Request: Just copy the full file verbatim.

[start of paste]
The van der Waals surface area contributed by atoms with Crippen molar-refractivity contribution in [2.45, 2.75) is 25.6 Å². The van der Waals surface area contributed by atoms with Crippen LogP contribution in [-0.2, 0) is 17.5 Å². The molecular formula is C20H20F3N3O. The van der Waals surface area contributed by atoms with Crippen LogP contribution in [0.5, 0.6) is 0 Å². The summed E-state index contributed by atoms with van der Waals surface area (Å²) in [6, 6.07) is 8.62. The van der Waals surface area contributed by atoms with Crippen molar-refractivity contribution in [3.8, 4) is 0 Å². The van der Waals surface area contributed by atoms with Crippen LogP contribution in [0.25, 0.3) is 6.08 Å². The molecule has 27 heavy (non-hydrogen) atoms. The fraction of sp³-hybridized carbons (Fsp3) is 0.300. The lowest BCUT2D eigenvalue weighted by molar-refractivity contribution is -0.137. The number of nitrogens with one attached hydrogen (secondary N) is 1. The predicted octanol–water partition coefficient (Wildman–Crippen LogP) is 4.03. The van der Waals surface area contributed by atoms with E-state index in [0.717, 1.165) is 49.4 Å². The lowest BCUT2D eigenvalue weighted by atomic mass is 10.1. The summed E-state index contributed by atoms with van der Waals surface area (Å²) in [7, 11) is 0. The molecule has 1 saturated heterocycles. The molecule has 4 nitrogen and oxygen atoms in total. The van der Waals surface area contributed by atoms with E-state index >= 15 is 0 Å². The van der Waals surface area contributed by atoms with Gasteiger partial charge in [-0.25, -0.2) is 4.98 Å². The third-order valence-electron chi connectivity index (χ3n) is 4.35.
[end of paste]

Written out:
The van der Waals surface area contributed by atoms with Crippen molar-refractivity contribution in [2.45, 2.75) is 25.6 Å². The van der Waals surface area contributed by atoms with Crippen LogP contribution in [-0.2, 0) is 17.5 Å². The molecular formula is C20H20F3N3O. The van der Waals surface area contributed by atoms with Crippen LogP contribution in [0.5, 0.6) is 0 Å². The summed E-state index contributed by atoms with van der Waals surface area (Å²) in [6, 6.07) is 8.62. The van der Waals surface area contributed by atoms with Crippen molar-refractivity contribution in [3.8, 4) is 0 Å². The van der Waals surface area contributed by atoms with Crippen LogP contribution in [0.25, 0.3) is 6.08 Å². The molecule has 27 heavy (non-hydrogen) atoms. The fraction of sp³-hybridized carbons (Fsp3) is 0.300. The lowest BCUT2D eigenvalue weighted by molar-refractivity contribution is -0.137. The number of nitrogens with one attached hydrogen (secondary N) is 1. The predicted octanol–water partition coefficient (Wildman–Crippen LogP) is 4.03. The van der Waals surface area contributed by atoms with E-state index in [0.717, 1.165) is 49.4 Å². The lowest BCUT2D eigenvalue weighted by atomic mass is 10.1. The summed E-state index contributed by atoms with van der Waals surface area (Å²) in [7, 11) is 0. The molecule has 1 saturated heterocycles. The molecule has 4 nitrogen and oxygen atoms in total. The van der Waals surface area contributed by atoms with E-state index >= 15 is 0 Å². The van der Waals surface area contributed by atoms with Gasteiger partial charge in [-0.25, -0.2) is 4.98 Å². The third-order valence-electron chi connectivity index (χ3n) is 4.35.